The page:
Michal Mor, SMART SHOOTER CEO, noted: “SMART SHOOTER’s SMASH solution is a proven and reliable hard-kill solution against UAVs, and we are honored that the NATO Defense Against Terrorism PoW has selected it for consideration in the domain of the fight against small UAVs. SMASH fire control system put a precision anti-UAV capability at the fingertips of its users, maximizing operational effectiveness while keeping the force safe and minimizing collateral damage.”
About SMART SHOOTER
SMART SHOOTER is a world-class designer, developer, and manufacturer of innovative fire control systems that significantly increase the accuracy and lethality of small arms. With a rich record in designing unique solutions for the warfighter, SMART SHOOTER technology enhances mission effectiveness through the ability to accurately engage and eliminate ground, aerial, static or moving targets during both day and night operations.
Designed to help military and law enforcement professionals swiftly and accurately neutralize their targets, the company’s combat-proven SMASH Family of Fire Control Systems increase assault rifle lethality while keeping friendly forces safe and reducing collateral damage. With a unique technology that makes it possible for every battlefield element to be connected with every other battlefield element, SMASH creates a micro-tactical network that dramatically enhances real-time situational awareness and ensures that the entire platoon shares a common operational picture.
The company’s experienced team of engineers combine electro-optics, computer vision technologies, real-time embedded software, ergonomics, and system engineering to provide cost-effective and easy-to-use solutions for modern conflicts.
Fielded and operational, Smart Shooter SMASH family of solutions provides end-users with a “One Shot – One Hit” capability across multiple mission areas, creating a significant advantage for the infantry soldier and ultimately revolutionizing the world of small arms and optics.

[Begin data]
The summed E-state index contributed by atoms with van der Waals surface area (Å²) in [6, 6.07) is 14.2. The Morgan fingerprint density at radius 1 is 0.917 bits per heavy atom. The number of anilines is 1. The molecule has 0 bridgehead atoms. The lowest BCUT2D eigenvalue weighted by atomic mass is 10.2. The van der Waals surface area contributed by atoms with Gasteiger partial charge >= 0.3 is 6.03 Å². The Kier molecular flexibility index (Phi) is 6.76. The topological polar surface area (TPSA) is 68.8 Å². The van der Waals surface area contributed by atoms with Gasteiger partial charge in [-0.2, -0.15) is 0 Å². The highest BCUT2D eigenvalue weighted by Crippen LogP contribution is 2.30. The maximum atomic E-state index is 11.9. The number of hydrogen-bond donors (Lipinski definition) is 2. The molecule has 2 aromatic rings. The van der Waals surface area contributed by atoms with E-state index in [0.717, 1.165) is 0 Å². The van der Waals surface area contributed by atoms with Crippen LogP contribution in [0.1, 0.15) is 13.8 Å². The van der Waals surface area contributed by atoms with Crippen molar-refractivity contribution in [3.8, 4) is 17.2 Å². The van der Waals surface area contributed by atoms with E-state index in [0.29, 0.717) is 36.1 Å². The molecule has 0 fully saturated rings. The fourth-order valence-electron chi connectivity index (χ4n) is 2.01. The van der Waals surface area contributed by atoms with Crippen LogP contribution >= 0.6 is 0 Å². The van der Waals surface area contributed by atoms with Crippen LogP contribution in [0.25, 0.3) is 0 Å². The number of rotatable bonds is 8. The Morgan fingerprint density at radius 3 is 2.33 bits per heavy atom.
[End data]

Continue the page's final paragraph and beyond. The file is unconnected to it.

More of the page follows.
SMART SHOOTER’s headquarters are based in Yagur, Israel, and its American subsidiary, Smart shooter Inc., is located in Maryland. Smart Shooter also has an office in Düsseldorf, Germany.
17 Aug 20. Icarus Aerospace reveals clean sheet light attack and ISR designs. Icarus Aerospace has revealed a clean sheet design for an optionally-piloted armed overwatch and light strike aircraft that can also be adapted into mid/high-altitude long-endurance intelligence, surveillance, and reconnaissance (ISR) platform.
The Canadian company revealed designs for the Tactical Air Vehicle (TAV) light strike and derived Branta ISR platform in August, with the former described as “a force multiplier for the world’s security and armed forces”, and the latter as “the next logical step in [the] evolution of modern drones and reconnaissance aircraft”.
In terms of the twin-turboprop TAV (named Wasp in its full-up military guise), Icarus boasts a mission-specialised swing-role platform that will be capable of operating in austere locations with 90% of the mission capability rate of a modern combat jet with just 15% of the costs.
Limited details revealed to date show the platform has up to three times the electrical-power generation capabilities as its contemporaries, is capable of aerial refuelling, has the highest payload and fastest cruise speed in its class, an optional 360° active electronically scanned-array (AESA) radar provided by Leonardo, as well as a network centric capability that enables a swarming capability.
“[The TAV is] a perfect and affordable plug-and-play solution, replacing and outperforming ageing and near obsolete fleets of more expensive helicopters, aircraft, and drones,” the company said. (Source: Jane’s)
17 Aug 20. U-2 receives ISR track data from F-35 in recent Orange Flag Evaluation. A Lockheed U-2 Dragon Lady high-altitude reconnaissance aircraft receives intelligence, surveillance, and reconnaissance (ISR) track data from a Lockheed Martin F-35 Lightning II Joint Strike Fighter (JSF) during a recent Pentagon Orange Flag Evaluation (OFE).
The OFE, which took place on 1-2 July and included the US Army and US Air Force (USAF), demonstrated the ability to integrate F-35 ISR track data with a surrogate of the US Army’s Integrated Air and Missile Defense (IAMD) Battle Command System (IBCS). Lockheed Martin spokesman Brett Ashworth said on 12 August that F-35 data collected from the U-2 will serve to validate that a single IBCS Airborne Sensor Adaptation Kit (A-Kit) can serve multiple pathways to get data from F-35 and ISR assets.
“This evaluation demonstrated the technology and concept is mature to support a planned demonstration with live targets and simulated [Patriot Advanced Capability-3 (PAC-3)] fly-outs,” Ashworth said.